A numerical integration obtains rotation curves for spiral galaxies  . This integration requires four parameters (boundary conditions). These parameters are obtained by a fit that minimizes the between the observed  and calculated rotation curves. The fits for ten spiral galaxies, as well as the fitted parameters, are presented in Reference  . The fits are in agreement with observations within observational uncertainties. Two of the measured parameters, that are of
interest to the present analysis, are and , and are presented in
This result is remarkable considering that the ten galaxies span three orders of magnitude in mass, and five orders of magnitude in angular momenta  .
We consider dark matter that is dominated by a single type of particle of mass . We assume that dark matter decoupled from the Standard Model sector and from self-annihilation while still ultra-relativistic. Then from we obtain directly the expansion parameter at which dark matter becomes non-relativistic:
up to a threshold factor of O(1) presented in Section 5. From the adiabatic invariant we also obtain the mass of dark matter particles, as a function of the chemical potential , with no input from cosmology, see (8).
The fits to spiral galaxy rotation curves allow us to set lower bounds to the dark matter particle mass  , and upper bounds to the dark matter chemical potential , that are not much greater than zero.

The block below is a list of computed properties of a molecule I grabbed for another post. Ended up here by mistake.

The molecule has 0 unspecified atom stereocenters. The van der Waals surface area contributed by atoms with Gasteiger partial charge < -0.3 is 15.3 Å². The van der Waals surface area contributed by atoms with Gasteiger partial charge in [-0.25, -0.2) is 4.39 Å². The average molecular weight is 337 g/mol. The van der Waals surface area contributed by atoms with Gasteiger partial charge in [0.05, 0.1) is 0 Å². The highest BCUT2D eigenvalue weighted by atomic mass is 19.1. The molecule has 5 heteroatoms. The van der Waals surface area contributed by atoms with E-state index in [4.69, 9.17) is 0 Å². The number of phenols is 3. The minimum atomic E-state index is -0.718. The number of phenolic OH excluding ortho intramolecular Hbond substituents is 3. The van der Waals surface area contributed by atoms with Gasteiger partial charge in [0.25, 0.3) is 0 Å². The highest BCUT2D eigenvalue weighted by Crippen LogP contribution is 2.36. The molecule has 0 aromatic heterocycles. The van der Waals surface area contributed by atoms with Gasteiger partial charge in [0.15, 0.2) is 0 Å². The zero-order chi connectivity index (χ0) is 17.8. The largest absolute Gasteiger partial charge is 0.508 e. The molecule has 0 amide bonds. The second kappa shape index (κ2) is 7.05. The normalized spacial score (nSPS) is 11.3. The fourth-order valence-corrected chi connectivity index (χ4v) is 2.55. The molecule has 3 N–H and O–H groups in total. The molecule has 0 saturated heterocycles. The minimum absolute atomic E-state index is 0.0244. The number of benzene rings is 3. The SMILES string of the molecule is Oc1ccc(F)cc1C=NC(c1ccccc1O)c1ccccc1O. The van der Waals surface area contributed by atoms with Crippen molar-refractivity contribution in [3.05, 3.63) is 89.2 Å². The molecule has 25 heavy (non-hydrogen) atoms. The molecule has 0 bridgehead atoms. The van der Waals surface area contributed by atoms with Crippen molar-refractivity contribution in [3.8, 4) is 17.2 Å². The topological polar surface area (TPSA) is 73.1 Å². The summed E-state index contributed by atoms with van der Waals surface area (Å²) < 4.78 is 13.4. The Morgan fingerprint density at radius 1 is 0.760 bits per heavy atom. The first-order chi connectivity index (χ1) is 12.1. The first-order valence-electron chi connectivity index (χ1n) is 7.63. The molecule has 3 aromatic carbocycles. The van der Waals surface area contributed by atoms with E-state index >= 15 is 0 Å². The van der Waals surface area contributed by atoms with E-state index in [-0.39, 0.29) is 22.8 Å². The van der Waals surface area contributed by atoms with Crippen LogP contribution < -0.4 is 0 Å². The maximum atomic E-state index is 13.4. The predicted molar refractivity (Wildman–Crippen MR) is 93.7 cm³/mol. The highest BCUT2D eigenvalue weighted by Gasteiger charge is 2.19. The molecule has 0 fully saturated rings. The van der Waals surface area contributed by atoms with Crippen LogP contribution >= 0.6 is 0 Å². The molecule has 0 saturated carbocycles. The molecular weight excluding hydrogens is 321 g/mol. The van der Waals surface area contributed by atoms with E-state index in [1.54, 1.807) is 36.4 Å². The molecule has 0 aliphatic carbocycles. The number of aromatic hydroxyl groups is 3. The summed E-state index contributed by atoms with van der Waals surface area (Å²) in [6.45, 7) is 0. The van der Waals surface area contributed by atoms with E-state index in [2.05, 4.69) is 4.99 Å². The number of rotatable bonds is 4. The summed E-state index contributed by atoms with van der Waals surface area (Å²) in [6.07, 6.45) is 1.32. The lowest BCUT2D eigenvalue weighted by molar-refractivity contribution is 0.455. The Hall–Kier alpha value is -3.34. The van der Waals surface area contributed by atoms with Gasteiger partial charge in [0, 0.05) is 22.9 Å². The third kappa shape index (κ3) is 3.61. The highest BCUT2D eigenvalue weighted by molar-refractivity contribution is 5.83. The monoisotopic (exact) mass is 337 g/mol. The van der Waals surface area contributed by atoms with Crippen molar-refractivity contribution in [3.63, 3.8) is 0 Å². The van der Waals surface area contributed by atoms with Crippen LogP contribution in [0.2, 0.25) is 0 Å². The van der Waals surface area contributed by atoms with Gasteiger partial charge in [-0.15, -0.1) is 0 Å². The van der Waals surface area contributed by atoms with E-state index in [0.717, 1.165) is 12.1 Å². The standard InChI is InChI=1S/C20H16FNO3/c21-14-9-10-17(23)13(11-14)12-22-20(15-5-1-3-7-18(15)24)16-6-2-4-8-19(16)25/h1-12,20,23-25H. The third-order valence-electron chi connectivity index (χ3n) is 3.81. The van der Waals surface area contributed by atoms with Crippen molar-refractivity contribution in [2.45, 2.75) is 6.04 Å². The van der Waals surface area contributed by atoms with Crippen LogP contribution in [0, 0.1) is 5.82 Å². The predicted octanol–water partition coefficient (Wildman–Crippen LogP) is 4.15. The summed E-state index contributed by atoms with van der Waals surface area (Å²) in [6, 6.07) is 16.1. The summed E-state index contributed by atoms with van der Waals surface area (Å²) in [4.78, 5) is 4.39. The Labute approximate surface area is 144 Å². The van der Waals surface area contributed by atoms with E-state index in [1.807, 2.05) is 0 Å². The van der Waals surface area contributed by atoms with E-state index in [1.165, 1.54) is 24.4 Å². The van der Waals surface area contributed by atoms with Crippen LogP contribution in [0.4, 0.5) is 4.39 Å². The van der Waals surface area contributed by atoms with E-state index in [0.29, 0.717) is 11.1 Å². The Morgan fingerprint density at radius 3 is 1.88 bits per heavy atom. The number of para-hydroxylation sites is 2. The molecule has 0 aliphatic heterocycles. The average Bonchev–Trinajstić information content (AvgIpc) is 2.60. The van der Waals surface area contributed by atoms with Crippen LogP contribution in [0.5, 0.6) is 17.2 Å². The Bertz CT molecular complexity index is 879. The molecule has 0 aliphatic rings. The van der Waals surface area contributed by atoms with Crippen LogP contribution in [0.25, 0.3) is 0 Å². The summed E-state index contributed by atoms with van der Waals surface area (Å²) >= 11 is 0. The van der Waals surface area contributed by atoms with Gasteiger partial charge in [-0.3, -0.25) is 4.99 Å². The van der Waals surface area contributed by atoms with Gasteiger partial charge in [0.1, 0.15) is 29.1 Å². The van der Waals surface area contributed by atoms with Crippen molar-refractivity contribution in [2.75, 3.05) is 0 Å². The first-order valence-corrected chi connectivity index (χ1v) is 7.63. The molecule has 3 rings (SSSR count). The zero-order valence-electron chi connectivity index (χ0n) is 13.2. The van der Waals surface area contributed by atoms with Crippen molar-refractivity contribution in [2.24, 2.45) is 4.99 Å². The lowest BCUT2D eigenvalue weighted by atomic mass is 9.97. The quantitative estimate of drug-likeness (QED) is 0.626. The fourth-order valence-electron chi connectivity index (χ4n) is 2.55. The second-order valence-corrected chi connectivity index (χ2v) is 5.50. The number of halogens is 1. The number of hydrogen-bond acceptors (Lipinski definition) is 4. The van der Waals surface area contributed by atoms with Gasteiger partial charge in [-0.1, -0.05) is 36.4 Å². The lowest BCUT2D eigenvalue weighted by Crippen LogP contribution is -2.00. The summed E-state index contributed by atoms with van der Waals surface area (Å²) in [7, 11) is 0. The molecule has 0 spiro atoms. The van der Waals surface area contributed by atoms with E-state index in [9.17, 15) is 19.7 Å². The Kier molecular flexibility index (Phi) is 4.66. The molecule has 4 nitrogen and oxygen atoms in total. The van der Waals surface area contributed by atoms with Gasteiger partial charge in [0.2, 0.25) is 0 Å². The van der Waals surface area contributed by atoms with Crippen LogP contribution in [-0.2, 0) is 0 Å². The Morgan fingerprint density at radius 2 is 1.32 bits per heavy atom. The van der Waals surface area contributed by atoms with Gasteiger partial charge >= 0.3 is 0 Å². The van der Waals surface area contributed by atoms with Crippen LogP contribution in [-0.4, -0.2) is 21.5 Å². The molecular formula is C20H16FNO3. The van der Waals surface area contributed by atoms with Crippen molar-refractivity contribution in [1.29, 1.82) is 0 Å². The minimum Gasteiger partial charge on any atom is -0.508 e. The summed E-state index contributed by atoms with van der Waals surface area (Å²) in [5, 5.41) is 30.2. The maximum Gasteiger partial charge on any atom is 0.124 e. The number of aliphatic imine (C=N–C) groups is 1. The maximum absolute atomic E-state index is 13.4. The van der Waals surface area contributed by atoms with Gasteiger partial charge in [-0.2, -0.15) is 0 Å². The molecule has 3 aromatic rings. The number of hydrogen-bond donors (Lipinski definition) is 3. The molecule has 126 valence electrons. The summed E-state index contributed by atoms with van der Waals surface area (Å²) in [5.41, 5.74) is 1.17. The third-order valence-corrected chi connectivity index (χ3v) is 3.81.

To proceed, we need to know the chemical potential of dark matter. We consider the scenario with which is appropriate for equal numbers of dark matter particles and anti-particles, or Majorana sterile neutrinos  , or dark matter that was once in diffusive equilibrium with the Standard Model sector. The upper bound to , obtained from the spiral galaxy rotation curves, is close to zero. A negative chemical potential would imply a dark matter temperature while ultra-relativistic higher than the temperature of the Standard Model sector, which seems implausible. In any case we proceed assuming , and obtain the results (18) to (23).
The ratio is proportional to , and proportional to , so the result is highly significant. A different measured adiabatic invariant , or a different , could have obtained orders of magnitude different from unity, so the measurement is strong evidence that dark matter was once in thermal equilibrium with the Standard Model sector, and gives added support to the scenario .
We compare the measured and with expectations, see Table 7 of  (and extensions with other and ), and find one very good match: fermion dark matter with that decoupled in the approximate temperature range from the confinement-deconfinement transition to , that suggests Majorana sterile neutrino dark matter  ; and one marginal match for a boson with that decoupled in the temperature range from to .